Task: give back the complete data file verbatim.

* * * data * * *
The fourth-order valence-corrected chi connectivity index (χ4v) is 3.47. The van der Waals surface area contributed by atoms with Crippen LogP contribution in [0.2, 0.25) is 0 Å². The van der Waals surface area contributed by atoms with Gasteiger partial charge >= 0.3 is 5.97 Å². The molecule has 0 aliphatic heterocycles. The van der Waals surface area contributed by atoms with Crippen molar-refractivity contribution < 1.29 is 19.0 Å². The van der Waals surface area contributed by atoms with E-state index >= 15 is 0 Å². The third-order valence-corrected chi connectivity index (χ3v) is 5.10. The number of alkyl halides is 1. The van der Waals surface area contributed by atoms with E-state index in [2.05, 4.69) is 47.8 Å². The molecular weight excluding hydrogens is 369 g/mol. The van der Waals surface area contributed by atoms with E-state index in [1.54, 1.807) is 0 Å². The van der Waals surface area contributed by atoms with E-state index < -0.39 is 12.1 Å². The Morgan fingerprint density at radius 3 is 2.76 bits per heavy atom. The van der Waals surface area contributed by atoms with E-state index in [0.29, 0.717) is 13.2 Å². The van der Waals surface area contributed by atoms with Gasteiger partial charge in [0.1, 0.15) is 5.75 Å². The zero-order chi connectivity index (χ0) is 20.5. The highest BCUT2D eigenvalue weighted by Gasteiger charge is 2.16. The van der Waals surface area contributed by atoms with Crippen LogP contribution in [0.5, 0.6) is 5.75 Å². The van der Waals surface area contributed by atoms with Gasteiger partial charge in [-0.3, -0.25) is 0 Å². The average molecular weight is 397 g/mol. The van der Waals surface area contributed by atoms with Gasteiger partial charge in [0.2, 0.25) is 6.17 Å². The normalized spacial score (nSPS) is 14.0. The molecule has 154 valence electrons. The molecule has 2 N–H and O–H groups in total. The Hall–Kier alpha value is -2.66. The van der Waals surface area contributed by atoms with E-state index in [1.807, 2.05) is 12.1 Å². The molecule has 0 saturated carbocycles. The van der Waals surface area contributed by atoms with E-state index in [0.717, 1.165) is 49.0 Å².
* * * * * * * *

The fourth-order valence-corrected chi connectivity index (χ4v) is 3.47. The van der Waals surface area contributed by atoms with Crippen LogP contribution in [0.2, 0.25) is 0 Å². The van der Waals surface area contributed by atoms with Gasteiger partial charge >= 0.3 is 5.97 Å². The molecule has 0 aliphatic heterocycles. The van der Waals surface area contributed by atoms with Crippen molar-refractivity contribution < 1.29 is 19.0 Å². The van der Waals surface area contributed by atoms with E-state index >= 15 is 0 Å². The third-order valence-corrected chi connectivity index (χ3v) is 5.10. The number of alkyl halides is 1. The van der Waals surface area contributed by atoms with E-state index in [2.05, 4.69) is 47.8 Å². The molecular weight excluding hydrogens is 369 g/mol. The van der Waals surface area contributed by atoms with E-state index in [1.54, 1.807) is 0 Å². The van der Waals surface area contributed by atoms with E-state index < -0.39 is 12.1 Å². The Morgan fingerprint density at radius 3 is 2.76 bits per heavy atom. The van der Waals surface area contributed by atoms with E-state index in [0.29, 0.717) is 13.2 Å². The van der Waals surface area contributed by atoms with Gasteiger partial charge in [0.1, 0.15) is 5.75 Å². The zero-order chi connectivity index (χ0) is 20.5. The highest BCUT2D eigenvalue weighted by Gasteiger charge is 2.16. The van der Waals surface area contributed by atoms with Crippen LogP contribution in [0.5, 0.6) is 5.75 Å². The van der Waals surface area contributed by atoms with Gasteiger partial charge in [-0.3, -0.25) is 0 Å². The average molecular weight is 397 g/mol. The van der Waals surface area contributed by atoms with Gasteiger partial charge in [0.2, 0.25) is 6.17 Å². The normalized spacial score (nSPS) is 14.0. The molecule has 154 valence electrons. The molecule has 2 N–H and O–H groups in total. The Hall–Kier alpha value is -2.66. The van der Waals surface area contributed by atoms with E-state index in [1.807, 2.05) is 12.1 Å². The molecule has 0 saturated carbocycles. The van der Waals surface area contributed by atoms with E-state index in [0.717, 1.165) is 49.0 Å².